Most companies out there today will hire you in as a " machine operator " in which you run a CNC machining center or lathe etc . This is a walk in the door position as you are an operator only , not a programmer nor a set-up person . They may allow you to make edits once you prove yourself . It's the manual machinists and toolmakers with experience that are the highly sought after employees in this neck of the woods . They are un-heard of with the average age in their late 50s .
 

Tony Pisano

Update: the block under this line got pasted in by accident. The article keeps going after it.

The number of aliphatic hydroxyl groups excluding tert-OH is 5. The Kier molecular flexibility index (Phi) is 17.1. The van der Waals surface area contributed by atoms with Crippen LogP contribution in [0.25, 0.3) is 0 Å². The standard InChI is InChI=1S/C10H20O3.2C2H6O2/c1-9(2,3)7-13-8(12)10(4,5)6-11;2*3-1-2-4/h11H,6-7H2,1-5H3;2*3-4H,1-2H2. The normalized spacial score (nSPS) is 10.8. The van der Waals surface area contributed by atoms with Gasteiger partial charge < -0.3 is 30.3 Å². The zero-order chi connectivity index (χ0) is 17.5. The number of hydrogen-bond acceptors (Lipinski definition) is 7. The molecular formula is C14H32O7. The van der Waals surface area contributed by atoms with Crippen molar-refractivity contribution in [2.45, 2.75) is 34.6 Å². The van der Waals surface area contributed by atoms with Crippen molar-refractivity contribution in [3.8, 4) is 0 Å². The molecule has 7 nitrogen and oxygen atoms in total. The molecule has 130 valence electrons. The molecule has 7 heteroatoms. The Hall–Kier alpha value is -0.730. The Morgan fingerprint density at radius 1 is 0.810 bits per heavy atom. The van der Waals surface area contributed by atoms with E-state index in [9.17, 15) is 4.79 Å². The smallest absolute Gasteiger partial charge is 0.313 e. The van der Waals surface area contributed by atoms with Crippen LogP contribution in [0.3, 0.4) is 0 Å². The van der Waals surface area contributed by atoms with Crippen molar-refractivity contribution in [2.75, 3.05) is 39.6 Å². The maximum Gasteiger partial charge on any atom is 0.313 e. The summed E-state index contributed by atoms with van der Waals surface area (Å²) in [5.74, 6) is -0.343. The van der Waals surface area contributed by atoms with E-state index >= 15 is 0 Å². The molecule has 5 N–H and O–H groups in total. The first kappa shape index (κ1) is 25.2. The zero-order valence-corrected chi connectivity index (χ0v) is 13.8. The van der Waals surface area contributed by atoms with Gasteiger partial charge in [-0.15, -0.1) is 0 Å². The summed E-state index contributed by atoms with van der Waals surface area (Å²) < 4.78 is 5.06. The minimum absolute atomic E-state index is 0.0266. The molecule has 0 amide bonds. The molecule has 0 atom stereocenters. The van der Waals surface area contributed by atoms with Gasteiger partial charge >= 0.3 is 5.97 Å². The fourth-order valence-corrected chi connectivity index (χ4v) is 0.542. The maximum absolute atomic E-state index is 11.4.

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After high school I took a two year post grad course at the local trade school. My 1st choice was electronics, but there were no post grad openings, so I took machine technology having no idea what it would be.I ended up in the co op program in my second year which meant alternating between 1 week in school shop and one week in an actual shop getting paid to work and learn. I eventually went to a 30plus man/woman shop after graduating. Everything was manual machines. We got our 1st NC machine that ran on paper tape. Since I was the new kid and good at math I got picked to learn how to program and operate it, figuring out everything with a calculator, writing down the program on paper, then typing it into the flex-writer that punched the tape. We got a second and third NC machine. One was an 8 turrett Burgmaster. I ran or at least programmed and set those up as well. Meanwhile I was able to bounce around the shop and do sheetmetal work and learn stick, wire feed and tig welding. I spent a number of years doing really precision tig welding of tiny electronic enclosures, repairing airplane exhaust systems, and all sorts of other stuff. Eventually I worked in the office doing job estimates, ordering material and managing work flow. I liked being in the shop better. Now I just tinker, with more woodworking machines that metal machines. I have a small South Bend lathe, no milling machine at the moment but access to a bridgeport and bigger lathe at the museum where I work. I do have a small slip roll, a couple of benchtop benders, a foot shear, wire feed welder and a set of torches, a kick press and metal tube cutting saw. A manual mill would come next if ever. I don't see going the cnc route for what I do.